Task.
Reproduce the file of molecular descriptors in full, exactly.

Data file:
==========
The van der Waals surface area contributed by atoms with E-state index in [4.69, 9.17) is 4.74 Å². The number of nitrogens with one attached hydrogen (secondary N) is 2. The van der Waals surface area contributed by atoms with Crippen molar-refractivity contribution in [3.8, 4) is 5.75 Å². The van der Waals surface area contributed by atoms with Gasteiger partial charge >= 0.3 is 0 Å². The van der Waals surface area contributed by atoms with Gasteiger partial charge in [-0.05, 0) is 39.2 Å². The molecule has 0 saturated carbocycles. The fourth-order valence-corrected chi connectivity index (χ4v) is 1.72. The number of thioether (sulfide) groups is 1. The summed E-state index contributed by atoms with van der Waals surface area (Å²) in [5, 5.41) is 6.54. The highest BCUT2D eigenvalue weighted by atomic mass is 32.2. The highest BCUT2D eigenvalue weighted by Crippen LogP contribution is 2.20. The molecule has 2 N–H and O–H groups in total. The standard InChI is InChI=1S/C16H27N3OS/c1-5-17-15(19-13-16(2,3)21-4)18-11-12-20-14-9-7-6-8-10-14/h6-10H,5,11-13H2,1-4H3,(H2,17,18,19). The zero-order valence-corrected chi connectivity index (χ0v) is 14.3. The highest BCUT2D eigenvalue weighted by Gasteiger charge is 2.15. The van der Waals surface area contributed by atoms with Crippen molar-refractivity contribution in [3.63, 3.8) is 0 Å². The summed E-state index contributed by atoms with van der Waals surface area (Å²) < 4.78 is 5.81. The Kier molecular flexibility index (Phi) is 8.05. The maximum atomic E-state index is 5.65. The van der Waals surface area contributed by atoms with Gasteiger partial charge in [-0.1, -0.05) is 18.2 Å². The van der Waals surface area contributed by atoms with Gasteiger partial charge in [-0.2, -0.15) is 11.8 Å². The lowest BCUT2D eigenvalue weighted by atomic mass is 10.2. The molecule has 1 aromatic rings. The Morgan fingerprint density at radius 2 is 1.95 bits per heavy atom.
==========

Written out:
The van der Waals surface area contributed by atoms with E-state index in [4.69, 9.17) is 4.74 Å². The number of nitrogens with one attached hydrogen (secondary N) is 2. The van der Waals surface area contributed by atoms with Crippen molar-refractivity contribution in [3.8, 4) is 5.75 Å². The van der Waals surface area contributed by atoms with Gasteiger partial charge >= 0.3 is 0 Å². The van der Waals surface area contributed by atoms with Gasteiger partial charge in [-0.05, 0) is 39.2 Å². The molecule has 0 saturated carbocycles. The fourth-order valence-corrected chi connectivity index (χ4v) is 1.72. The number of thioether (sulfide) groups is 1. The summed E-state index contributed by atoms with van der Waals surface area (Å²) in [5, 5.41) is 6.54. The highest BCUT2D eigenvalue weighted by atomic mass is 32.2. The highest BCUT2D eigenvalue weighted by Crippen LogP contribution is 2.20. The molecule has 2 N–H and O–H groups in total. The standard InChI is InChI=1S/C16H27N3OS/c1-5-17-15(19-13-16(2,3)21-4)18-11-12-20-14-9-7-6-8-10-14/h6-10H,5,11-13H2,1-4H3,(H2,17,18,19). The zero-order valence-corrected chi connectivity index (χ0v) is 14.3. The highest BCUT2D eigenvalue weighted by Gasteiger charge is 2.15. The van der Waals surface area contributed by atoms with Crippen molar-refractivity contribution in [3.63, 3.8) is 0 Å². The summed E-state index contributed by atoms with van der Waals surface area (Å²) < 4.78 is 5.81. The Kier molecular flexibility index (Phi) is 8.05. The maximum atomic E-state index is 5.65. The van der Waals surface area contributed by atoms with Gasteiger partial charge in [-0.1, -0.05) is 18.2 Å². The van der Waals surface area contributed by atoms with Gasteiger partial charge in [-0.2, -0.15) is 11.8 Å². The lowest BCUT2D eigenvalue weighted by atomic mass is 10.2. The molecule has 1 aromatic rings. The Morgan fingerprint density at radius 2 is 1.95 bits per heavy atom.